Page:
Friday, July 18, 2014

Ask and You Shall Receive: Insights from a New Ozone Sensor

After belly aching in yesterday's post about the need for more real-time air quality monitoring stations in the Salt Lake Valley, I learned that my colleagues in the mountain meteorology group here at the University of Utah have just installed PM2.5 and ozone sensors at our mountain meteorology lab (MTMET) on upper campus (click here to access).  At an elevation of 4996 ft, this site should make for good comparisons with the DAQ sensors at Hawthorne Elementary near the valley floor and almost 700 feet lower.  MTMET is influenced by outflow from Red Butte Canyon, and this is already proving to be quite interesting.  

Data from the past 24 hours at MTMET (courtesy shows very nicely the gradual rise in temperature during the day yesterday, with a high just above 90ºF.  Just before 2000 (8 PM) MDT, temperatures dropped abruptly to 75ºF with the onset of easterly canyon outflow, after which temperatures held steady until about midnight when the temperatures jumped abruptly when the outflow weakened. The strength of the outflow varied for the rest of the night, with temperatures bottoming out in the low 70s just before 0800 (8 AM) MDT.   

Ozone for the period spiked briefly from 1300–1400 (1–2 PM) MDT yesterday, hitting ~80 parts per billion (ppb).  Ozone overnight, even with the supposedly "clean" canyon outflow, stayed near about 50 ppm until about 0800 (8 AM) MDT when the outflow weakened and winds gradually shifted to southwest. 

We can compare this data with that from Hawthorne, which thankfully is available online again.  It shows a similar spike in ozone in the early afternoon, but lower ozone concentrations than observed at MTMET overnight.  In other words, from the standpoint (solely) of ozone concentrations, the outflow from Red Butte was "dirtier" than the air at Hawthorne.  
Source: Utah Division of Air Quality
That may sound surprising, but it is likely the result of a curious oddity of meteorology and air chemistry.  Profiles of ozone in other regions (e.g., the Los Angeles Basin illustrated below) often show the highest ozone concentrations are aloft and not at the surface (note: this doesn't necessarily mean the air at the surface is "clean"!).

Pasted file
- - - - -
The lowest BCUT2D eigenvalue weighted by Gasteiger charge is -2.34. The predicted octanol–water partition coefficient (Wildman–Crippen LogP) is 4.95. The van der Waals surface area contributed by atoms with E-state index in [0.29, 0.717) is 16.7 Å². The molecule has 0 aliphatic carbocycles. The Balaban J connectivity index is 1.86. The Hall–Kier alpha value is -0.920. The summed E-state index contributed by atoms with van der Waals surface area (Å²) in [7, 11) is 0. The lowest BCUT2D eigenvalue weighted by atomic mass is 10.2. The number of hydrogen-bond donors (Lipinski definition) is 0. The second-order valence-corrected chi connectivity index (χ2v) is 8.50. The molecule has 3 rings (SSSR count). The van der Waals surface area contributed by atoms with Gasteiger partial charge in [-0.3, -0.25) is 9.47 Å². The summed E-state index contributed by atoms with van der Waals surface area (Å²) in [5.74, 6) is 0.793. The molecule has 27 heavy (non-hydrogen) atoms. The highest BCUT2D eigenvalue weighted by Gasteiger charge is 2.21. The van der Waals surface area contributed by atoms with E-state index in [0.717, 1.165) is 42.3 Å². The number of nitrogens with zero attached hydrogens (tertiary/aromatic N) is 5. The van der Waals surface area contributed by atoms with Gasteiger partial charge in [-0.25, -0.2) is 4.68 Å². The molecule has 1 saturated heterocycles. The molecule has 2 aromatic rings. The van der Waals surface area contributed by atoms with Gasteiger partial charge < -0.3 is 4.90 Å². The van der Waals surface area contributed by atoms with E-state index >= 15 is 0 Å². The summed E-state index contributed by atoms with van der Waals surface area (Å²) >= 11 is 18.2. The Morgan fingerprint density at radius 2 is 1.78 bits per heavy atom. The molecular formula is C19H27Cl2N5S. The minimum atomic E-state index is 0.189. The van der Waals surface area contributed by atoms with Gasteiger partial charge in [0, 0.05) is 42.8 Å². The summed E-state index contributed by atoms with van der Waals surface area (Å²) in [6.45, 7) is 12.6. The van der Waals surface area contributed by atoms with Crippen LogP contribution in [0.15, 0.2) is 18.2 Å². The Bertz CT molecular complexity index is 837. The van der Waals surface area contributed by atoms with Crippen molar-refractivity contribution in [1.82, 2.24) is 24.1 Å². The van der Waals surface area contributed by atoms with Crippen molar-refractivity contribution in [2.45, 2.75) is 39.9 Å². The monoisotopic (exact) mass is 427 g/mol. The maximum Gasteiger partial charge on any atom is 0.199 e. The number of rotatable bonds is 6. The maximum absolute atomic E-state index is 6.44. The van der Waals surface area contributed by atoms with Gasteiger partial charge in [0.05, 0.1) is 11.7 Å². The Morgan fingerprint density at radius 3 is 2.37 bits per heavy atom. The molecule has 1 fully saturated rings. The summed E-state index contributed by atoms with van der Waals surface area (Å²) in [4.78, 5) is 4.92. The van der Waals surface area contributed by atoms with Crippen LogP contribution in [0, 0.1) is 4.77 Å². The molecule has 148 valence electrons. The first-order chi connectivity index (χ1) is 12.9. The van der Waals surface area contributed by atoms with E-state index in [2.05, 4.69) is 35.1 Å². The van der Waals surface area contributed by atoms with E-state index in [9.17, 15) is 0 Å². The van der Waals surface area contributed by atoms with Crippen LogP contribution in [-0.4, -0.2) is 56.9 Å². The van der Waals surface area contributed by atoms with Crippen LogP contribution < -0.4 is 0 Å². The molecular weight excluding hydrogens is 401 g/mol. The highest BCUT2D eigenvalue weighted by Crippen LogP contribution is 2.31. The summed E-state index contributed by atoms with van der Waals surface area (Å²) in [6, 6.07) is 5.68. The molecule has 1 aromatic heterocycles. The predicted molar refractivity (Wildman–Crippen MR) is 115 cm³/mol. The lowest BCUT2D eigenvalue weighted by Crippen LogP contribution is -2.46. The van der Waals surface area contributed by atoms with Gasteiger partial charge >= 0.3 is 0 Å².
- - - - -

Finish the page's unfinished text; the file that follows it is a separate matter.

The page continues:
Ozone concentrations over the Los Angeles Basin from 05-07 local time, 25 June 1987.  Source: Dayan and Koch (1996).  
This may seem strange since one expects the pollution to be worst near the ground where the emissions are, but ozone is a secondary pollutant and the complexities of ozone photochemistry and meteorological turbulence lead to the strange distribution.  Further, this effect is most pronounced at night and in the early morning.   The Los Angeles data above was collected from 5-7 AM local time when ozone concentrations were less than 50 ppb near the surface, but exceeded 250 ppb aloft.

So, one hypothesis for the higher ozone at MTMET last night is that the ozone levels dropped in the valley, but the outflow from Red Butte was tapping into the higher ozone air further aloft.  

Of course, this is an are educated guess.  Comprehensive observations of meteorology and atmospheric chemistry are needed to better understand these local characteristics of our pollution.  


  1. Would it be practical to have a mobile sensor to move around the valley, and perhaps use it to test/calibrate the existing ones? I don't know much at all about the equipment but just curious about this.

    1. A colleague is presently working to have some AQ sensors on Trax trains. That should be a nice addition and is something I've hoped for (

    2. Having a completely mobile one would be so much fun though. Drive around the base of the canyons at night during an inversion and test the various outflows, or tether it to a balloon and get a vertical profile, etc. Of course these ideas are coming from someone who doesn't know how these sensors work or how much they cost.